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Hunting Tips & Tricks: Scent Control - Part 1

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November 5, 2013
Published in News & Tips > Hunting > Big Game
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ScentControlP1 HSScentAwayKit

A hunter can never be 100 percent scent free but a variety of items can help you conceal it as much as possible.

As another hunting season is upon us, I thought it would be a good idea to look at how to keep your human scent under control when hunting big game. Sense of smell is generally the first line of defence for big game animals, so whether you hunt with a bow or firearm, here are some tips:

You Stink to Big Game

Understand that as humans, we are naturally odiferous, at least in a way that is offensive to most big game. And also understand that nothing you do will ever make you 100 percent scent free in the woods, as you are producing odor quicker than you can eliminate or conceal it. However, the objective is to try to reduce your scent to a low enough level that, if detected by a deer, it will think that the trace amount is because you are a long distance away and are no immediate threat, as all scent dissipates the further it is carried by the wind. Deer in many areas are used to detecting human scent from farmers, loggers, etc., so they will generally only flee if the scent is so strong that it must mean imminent danger.

Proper Scent Control Hunting Clothing

Hunters today are very fortunate in that there is a vast array of scent suppressing hunting clothing available. These garments, including base layers, mid-layers and outerwear, utilize technologies such as activated carbon or anti-microbial silver to greatly reduce how much human scent escapes into the air around us.

How to Maintain Scent Control Clothing

  1. Clean it. Washing your hunting clothing using special scent-free detergents is a must. The products used to wash our everyday clothing are just loaded with perfumes and other scents that are foreign to any animal. Some hunters are pretty serious about this step, even going so far as to run their washing machines empty with a cycle of water only first in order to flush out any leftover soap and scent from the last load of family laundry.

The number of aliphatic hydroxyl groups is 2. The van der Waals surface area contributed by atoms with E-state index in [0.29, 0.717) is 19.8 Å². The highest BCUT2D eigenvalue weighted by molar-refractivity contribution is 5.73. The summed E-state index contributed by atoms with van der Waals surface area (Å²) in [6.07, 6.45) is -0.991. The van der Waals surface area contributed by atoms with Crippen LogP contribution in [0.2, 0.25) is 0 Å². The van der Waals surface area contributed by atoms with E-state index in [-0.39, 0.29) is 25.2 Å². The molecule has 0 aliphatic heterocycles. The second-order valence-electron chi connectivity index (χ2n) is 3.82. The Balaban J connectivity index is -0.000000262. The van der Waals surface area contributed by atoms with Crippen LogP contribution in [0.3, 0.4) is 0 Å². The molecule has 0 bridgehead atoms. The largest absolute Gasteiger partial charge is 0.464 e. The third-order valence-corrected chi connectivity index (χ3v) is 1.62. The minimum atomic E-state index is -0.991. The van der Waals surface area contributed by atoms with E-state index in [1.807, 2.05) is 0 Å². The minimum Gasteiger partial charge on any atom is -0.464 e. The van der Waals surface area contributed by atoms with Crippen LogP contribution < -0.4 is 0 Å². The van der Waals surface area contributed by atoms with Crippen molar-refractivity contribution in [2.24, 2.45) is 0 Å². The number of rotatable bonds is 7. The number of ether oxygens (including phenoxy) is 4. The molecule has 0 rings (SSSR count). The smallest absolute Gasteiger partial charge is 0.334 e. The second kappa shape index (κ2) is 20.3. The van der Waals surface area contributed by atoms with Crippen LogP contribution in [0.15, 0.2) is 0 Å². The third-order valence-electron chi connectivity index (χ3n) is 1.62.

2. Hang it up. Once these clothes are washed, air-drying is best by hanging outside on a clothesline away from BBQs or other smelly machines. If that is not possible, special dryer sheets are available that contain no scent or even a fall cover scent instead.

  3. Keep it Clean. Store your hunting clothing in air-tight containers, whether plastic tubs or scent-free bags, until you are actually ready to hunt. I also like to add to each container either a cover scent wafer or a fresh-cut sprig of cedar, spruce or other natural foliage native to my area. Wear one set of clothing while driving to your hunting site, and then change into your hunting clothes, and boots, once you get there. Just as importantly, take your hunting clothing and boots off when you get back to your vehicle and put them back in air-tight storage until your next outing. It's amazing to me how many hunters will take the time and effort to wash and store their hunting clothes properly, but then will wear them around the house before leaving, while cooking, smoking, while pumping gas, etc. Just to be extra cautious, however, I also like to hang another cover scent wafer from my truck's rearview mirror during hunting season.

Check out more information in Part 2 of Hunting Tips & Tricks; Scent Control at Bass Pro Shops 1Source.

Good hunting.

Tagged under Read 3886 times Last modified on February 9, 2017
Don Sangster
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Don Sangster hails from Mississauga, Ontario, and is an avid multi-species angler and hunter; he describes one as his passion and the other as his obsession — which is which varies with the seasons. He's been a professional outdoor writer and photographer since 1999, and is a frequent contributor to numerous North American print and web publications.

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